Yahoo….I’m down one size and moving towards my goal

august happenings

Everyone sets goals for themselves around this time of year of all the things they want to achieve the following year. I’m no exception. My goal is a simple one: HEALTHY LIVING which includes dropping a few more pounds. It’s been over six weeks since my last McDonald’s McDouble hamburger and a senior citizen soda for a whopping sum of $1.76 (US) for the both! According to my daughter Lisa Marie, who usually paid, I’m a cheep date. Over the last six months I’ve weened myself off of any and all fast food joints. As a result I’ve dropped one pants size and am actually close to dropping another! Amazing what my eating habits did to my body inside and outside. Who would have thought a small hamburger every now and then, a glass of soda once or twice a week, a few cookies or other snacks would pack such a wallop. But over time it did wallop me into a size and body I didn’t want. On the other hand who would think that changing a few things — for example, switching soda for water or ice tea and NOT saving room for dessert — would reap the benefits it has in such a short time. I’m really jazzed about this and, frankly dears, the results are spurring me on for more, more, more!!

The other day we went to a lovely Christmas party at one of Ms. Ruth’s church friend’s home. The food was yummy, trust me, I could have had seconds but my tummy wasn’t use to that much food anymore. So, I guess you could say my tummy stopped my tummy (and thighs & cheeks) from growing … Ha! Simple little changes and I’m wondering where my brain was thirty years ago when I should have made this kind of change for optimum health. Surely, had I done the switch back then I’d never have felt a need to do the switch later in life. And, just maybe my skin wouldn’t be so droopy (not the least bit laughing — or no LOL added to this sentence) around the middle.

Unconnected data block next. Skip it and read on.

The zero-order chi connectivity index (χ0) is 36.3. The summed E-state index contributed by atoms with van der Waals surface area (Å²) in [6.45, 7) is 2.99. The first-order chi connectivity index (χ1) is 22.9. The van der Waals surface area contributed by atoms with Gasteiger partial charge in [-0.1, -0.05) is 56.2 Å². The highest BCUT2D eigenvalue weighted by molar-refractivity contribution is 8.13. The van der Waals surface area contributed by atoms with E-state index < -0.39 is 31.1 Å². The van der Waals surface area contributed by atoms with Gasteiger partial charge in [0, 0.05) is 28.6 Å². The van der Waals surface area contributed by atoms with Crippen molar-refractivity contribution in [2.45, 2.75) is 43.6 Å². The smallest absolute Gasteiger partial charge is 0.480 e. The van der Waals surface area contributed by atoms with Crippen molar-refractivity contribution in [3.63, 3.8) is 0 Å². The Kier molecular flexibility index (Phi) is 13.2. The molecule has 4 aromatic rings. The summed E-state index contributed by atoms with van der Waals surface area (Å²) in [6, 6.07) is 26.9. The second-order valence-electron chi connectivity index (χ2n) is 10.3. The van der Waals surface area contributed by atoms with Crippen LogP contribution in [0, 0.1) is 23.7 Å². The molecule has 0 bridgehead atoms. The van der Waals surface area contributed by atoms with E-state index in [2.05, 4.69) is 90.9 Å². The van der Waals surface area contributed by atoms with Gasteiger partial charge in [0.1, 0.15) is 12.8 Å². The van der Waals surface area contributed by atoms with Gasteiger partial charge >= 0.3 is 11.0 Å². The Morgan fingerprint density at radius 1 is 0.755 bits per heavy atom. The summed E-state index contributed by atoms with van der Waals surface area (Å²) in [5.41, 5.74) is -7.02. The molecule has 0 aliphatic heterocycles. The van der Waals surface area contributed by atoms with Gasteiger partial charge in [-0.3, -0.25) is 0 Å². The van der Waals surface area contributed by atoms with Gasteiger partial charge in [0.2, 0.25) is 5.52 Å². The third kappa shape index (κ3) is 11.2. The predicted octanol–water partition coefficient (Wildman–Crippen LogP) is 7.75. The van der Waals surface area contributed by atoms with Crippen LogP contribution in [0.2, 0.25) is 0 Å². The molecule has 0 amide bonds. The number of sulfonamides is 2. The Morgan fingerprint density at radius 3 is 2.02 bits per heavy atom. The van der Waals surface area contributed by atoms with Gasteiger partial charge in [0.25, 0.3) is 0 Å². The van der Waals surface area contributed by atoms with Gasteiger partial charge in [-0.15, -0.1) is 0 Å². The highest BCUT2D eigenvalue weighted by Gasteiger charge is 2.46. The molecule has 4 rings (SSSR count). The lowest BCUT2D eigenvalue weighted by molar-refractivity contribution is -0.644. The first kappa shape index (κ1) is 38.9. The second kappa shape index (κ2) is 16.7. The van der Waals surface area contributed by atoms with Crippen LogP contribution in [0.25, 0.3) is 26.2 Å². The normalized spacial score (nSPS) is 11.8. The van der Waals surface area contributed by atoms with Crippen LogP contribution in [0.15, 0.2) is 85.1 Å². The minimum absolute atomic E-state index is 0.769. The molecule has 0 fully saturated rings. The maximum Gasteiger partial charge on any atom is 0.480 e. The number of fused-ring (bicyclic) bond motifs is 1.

So, my dear readers, a word of caution: take care of your health now so you aren’t forced to take care of it later. I don’t even miss those several brownies anymore which is a very good thing!



Echocardiography has become routinely used in the diagnosis, management, and follow-up of patients with any suspected or known heart diseases.

Heart disease is a disease that presents itself to every member of my family; my maternal and paternal grandmothers, my birth mother, all three of my brothers, countless cousins, and all but one of my many aunts, not withstanding other issues, were taken from us by this disease. When I presented one tiny symptom my doctor was right on it! But, I have to think that I am blessed to be waging war against this disease.

Why am I blessed? Frankly, I am blessed because during the last half of the twentieth century and the first two decades of the twenty-first century great progress had been made as far as prevention and treatment of heart disease. This means, I stand a greater chance of living a long healthy life than most of my la famille predecessors.  My maternal and paternal grandmother’s who passed away during the eighth decade of the twentieth century (1980’s for you dummies) who were, at the time of their deaths respectfully 94.10 and 95.2 years of age didn’t exactly succumb from their heart disease early in life. But, no fooling around here, it was heart disease that took ’em!  

Today I had my second echo done. My first was one month shy of two years ago. This was a follow-up ordered by my primary physician to ‘chart the disease’ I am (apparently) to succumb to at some future date.  But, will I given what we now know about this disease?  I know I have an issue — labored breath after more than moderate exertion to being more tired than I have been in the past when vacuuming/sweeping the floors, that sort of thing —  and that issue means I take some medications to lower my BP and Cholesterol although both my BP/Cholesterol is not considered high by any means; but I am not given to being ”stupid” about such things so I happily agreed to take what my doctor prescribed.  have the usual age-related leaky valves (as in two) that need monitoring and the reason for the second Echo.  Still, I am blessed . . . not everyone is this lucky to have such good health care taking preventive measures to keep them healthy!


3D echocardiogram of a heart viewed from the apex

(from Wikipedia) 3D echocardiography (also known as 4D echocardiography when the picture is moving) is now possible, using a matrix array ultrasound probe and an appropriate processing system. This enables detailed anatomical assessment of cardiac pathology, particularly valvular defects,[3] and cardiomyopathies.[4] The ability to slice the virtual heart in infinite planes in an anatomically appropriate manner and to reconstruct three-dimensional images of anatomic structures make 3D echocardiography unique for the understanding of the congenitally malformed heart.[5] Real Time 3-Dimensional echocardiography can be used to guide the location of bioptomes during right ventricular endomyocardial biopsies, placement of catheter delivered valvular devices, and in many other intraoperative assessments.[6] The3D Echo Box developed by the European Association of Echocardiography offers a complete review of Three Dimensional Echocardiography.